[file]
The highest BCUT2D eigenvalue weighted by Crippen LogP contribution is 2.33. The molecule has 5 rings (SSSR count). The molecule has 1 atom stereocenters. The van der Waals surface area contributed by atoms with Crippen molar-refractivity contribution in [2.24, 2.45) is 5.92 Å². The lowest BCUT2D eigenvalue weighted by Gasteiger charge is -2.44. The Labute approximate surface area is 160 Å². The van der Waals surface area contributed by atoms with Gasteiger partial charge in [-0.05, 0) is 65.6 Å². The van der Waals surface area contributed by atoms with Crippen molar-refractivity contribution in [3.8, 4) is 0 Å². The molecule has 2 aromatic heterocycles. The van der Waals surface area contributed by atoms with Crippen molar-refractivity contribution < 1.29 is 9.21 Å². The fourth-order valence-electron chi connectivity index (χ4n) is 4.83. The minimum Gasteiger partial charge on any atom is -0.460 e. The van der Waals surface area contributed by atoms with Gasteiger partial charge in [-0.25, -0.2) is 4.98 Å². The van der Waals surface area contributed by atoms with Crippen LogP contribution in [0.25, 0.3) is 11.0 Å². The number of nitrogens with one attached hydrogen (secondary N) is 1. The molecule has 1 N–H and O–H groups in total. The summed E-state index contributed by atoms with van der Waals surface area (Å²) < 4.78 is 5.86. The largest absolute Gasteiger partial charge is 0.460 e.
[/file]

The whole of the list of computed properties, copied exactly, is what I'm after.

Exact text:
The highest BCUT2D eigenvalue weighted by Crippen LogP contribution is 2.33. The molecule has 5 rings (SSSR count). The molecule has 1 atom stereocenters. The van der Waals surface area contributed by atoms with Crippen molar-refractivity contribution in [2.24, 2.45) is 5.92 Å². The lowest BCUT2D eigenvalue weighted by Gasteiger charge is -2.44. The Labute approximate surface area is 160 Å². The van der Waals surface area contributed by atoms with Gasteiger partial charge in [-0.05, 0) is 65.6 Å². The van der Waals surface area contributed by atoms with Crippen molar-refractivity contribution in [3.8, 4) is 0 Å². The molecule has 2 aromatic heterocycles. The van der Waals surface area contributed by atoms with Crippen molar-refractivity contribution < 1.29 is 9.21 Å². The fourth-order valence-electron chi connectivity index (χ4n) is 4.83. The minimum Gasteiger partial charge on any atom is -0.460 e. The van der Waals surface area contributed by atoms with Gasteiger partial charge in [-0.25, -0.2) is 4.98 Å². The van der Waals surface area contributed by atoms with Crippen LogP contribution in [0.25, 0.3) is 11.0 Å². The number of nitrogens with one attached hydrogen (secondary N) is 1. The molecule has 1 N–H and O–H groups in total. The summed E-state index contributed by atoms with van der Waals surface area (Å²) < 4.78 is 5.86. The largest absolute Gasteiger partial charge is 0.460 e.